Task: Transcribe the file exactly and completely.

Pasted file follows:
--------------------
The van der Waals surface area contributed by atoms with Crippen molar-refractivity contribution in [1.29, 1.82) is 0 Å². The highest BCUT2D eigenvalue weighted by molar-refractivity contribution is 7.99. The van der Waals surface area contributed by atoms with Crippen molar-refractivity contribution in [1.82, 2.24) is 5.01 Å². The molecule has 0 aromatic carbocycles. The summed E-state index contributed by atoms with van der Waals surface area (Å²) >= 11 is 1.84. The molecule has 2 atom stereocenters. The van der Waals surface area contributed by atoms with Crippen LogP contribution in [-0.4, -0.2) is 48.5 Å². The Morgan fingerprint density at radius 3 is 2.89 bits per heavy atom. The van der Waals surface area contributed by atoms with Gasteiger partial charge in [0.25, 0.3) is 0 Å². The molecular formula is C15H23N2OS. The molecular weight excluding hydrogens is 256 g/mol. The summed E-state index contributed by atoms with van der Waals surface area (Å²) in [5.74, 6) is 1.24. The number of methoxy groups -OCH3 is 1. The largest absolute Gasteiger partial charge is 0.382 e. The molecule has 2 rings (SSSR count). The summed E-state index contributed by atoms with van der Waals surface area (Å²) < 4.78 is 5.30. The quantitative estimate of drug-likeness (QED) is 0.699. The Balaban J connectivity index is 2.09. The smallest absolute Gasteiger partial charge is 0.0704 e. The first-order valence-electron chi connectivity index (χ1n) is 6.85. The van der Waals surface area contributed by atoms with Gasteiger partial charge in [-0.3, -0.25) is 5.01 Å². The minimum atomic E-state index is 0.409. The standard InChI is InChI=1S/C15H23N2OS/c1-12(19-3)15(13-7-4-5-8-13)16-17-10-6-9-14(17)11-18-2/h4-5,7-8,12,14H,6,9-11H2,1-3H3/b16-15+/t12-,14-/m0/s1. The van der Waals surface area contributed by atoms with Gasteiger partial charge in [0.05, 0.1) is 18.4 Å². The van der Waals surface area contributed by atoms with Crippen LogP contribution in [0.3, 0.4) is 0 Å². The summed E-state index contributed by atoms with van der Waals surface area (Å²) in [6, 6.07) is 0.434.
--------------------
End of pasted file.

The van der Waals surface area contributed by atoms with Crippen molar-refractivity contribution in [1.29, 1.82) is 0 Å². The highest BCUT2D eigenvalue weighted by molar-refractivity contribution is 7.99. The van der Waals surface area contributed by atoms with Crippen molar-refractivity contribution in [1.82, 2.24) is 5.01 Å². The molecule has 0 aromatic carbocycles. The summed E-state index contributed by atoms with van der Waals surface area (Å²) >= 11 is 1.84. The molecule has 2 atom stereocenters. The van der Waals surface area contributed by atoms with Crippen LogP contribution in [-0.4, -0.2) is 48.5 Å². The Morgan fingerprint density at radius 3 is 2.89 bits per heavy atom. The van der Waals surface area contributed by atoms with Gasteiger partial charge in [0.25, 0.3) is 0 Å². The molecular formula is C15H23N2OS. The molecular weight excluding hydrogens is 256 g/mol. The summed E-state index contributed by atoms with van der Waals surface area (Å²) in [5.74, 6) is 1.24. The number of methoxy groups -OCH3 is 1. The largest absolute Gasteiger partial charge is 0.382 e. The molecule has 2 rings (SSSR count). The summed E-state index contributed by atoms with van der Waals surface area (Å²) < 4.78 is 5.30. The quantitative estimate of drug-likeness (QED) is 0.699. The Balaban J connectivity index is 2.09. The smallest absolute Gasteiger partial charge is 0.0704 e. The first-order valence-electron chi connectivity index (χ1n) is 6.85. The van der Waals surface area contributed by atoms with Gasteiger partial charge in [-0.3, -0.25) is 5.01 Å². The minimum atomic E-state index is 0.409. The standard InChI is InChI=1S/C15H23N2OS/c1-12(19-3)15(13-7-4-5-8-13)16-17-10-6-9-14(17)11-18-2/h4-5,7-8,12,14H,6,9-11H2,1-3H3/b16-15+/t12-,14-/m0/s1. The van der Waals surface area contributed by atoms with Gasteiger partial charge in [0.05, 0.1) is 18.4 Å². The van der Waals surface area contributed by atoms with Crippen LogP contribution in [0.3, 0.4) is 0 Å². The summed E-state index contributed by atoms with van der Waals surface area (Å²) in [6, 6.07) is 0.434.